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Case Study

Radford Motors makes low-volume, highly customized specialty automobiles. Part of the company's recipe for success includes the unique materials, tool-less production and agile capabilities of additive manufacturing.

March 07, 2022


Profile Radford Motors builds exclusive luxury automobiles, focusing on high craftsmanship, limited-run production, customization and performance. The company traces its lineage back to the original Radford Motors, a British coachbuilder established in 1948 that built custom bodies for automakers such as Bentley, Aston Martin and Austin Mini Cooper.


Radford Motors’ first model run of only 62 units precludes the ability to use conventional manufacturing approaches that rely on mass production’s economy of scale. Faster, more economical means of prototyping than the conventional method of CNC machining foam and clay are necessary. Costs and logistics to furnish a full complement of factory tooling are not viable with this highly customized, limited-production business model.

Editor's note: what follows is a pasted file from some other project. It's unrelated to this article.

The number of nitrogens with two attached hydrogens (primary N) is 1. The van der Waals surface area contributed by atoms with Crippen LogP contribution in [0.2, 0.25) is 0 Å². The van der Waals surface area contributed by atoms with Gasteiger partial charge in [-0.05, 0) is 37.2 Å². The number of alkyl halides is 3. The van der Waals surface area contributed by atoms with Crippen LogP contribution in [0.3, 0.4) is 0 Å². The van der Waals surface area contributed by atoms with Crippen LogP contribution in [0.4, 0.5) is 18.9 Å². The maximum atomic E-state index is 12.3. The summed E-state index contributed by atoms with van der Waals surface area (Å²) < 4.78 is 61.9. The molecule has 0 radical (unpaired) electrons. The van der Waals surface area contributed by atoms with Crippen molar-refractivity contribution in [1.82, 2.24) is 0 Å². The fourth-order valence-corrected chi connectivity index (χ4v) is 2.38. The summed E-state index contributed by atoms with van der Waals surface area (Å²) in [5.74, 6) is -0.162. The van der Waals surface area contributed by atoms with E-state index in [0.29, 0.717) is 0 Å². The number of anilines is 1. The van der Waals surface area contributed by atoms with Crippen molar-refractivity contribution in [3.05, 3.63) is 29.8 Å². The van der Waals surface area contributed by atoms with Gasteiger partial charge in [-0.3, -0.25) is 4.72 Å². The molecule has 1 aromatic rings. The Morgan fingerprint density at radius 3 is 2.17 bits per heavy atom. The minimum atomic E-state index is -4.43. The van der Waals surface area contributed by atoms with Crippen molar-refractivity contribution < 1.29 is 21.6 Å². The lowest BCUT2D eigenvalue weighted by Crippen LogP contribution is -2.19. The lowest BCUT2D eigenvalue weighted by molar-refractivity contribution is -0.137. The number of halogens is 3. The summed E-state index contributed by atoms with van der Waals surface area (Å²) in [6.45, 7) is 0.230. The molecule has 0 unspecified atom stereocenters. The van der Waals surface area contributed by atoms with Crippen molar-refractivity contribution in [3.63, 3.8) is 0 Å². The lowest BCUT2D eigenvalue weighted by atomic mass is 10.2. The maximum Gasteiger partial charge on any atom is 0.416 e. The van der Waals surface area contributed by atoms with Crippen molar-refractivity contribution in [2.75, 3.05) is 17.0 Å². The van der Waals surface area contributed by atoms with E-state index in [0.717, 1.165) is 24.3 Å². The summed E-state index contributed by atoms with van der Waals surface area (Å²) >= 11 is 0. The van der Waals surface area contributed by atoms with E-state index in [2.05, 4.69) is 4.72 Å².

To prototype and build the Radford Lotus Type 62-2 production vehicle, the company relied on additive manufacturing to enable an agile development and production process. Radford uses large-format Stratasys F770™ and F900™ printers that offer 13 and 18 cubic feet of build volume, respectively. Thermoplastics such as ABS-CF10 (carbon fiber) and ASA offer the right strength-to-weight properties needed for making tooling and production parts.


The combination of printer capacity and strong but lightweight materials give Radford Motors the capability to design, iterate and build the tooling and components for each custom vehicle much faster and more economically than conventional production methods. The capabilities afforded by additive manufacturing help make Radford Motors’ business model of low-volume, highly custom auto production economically viable.

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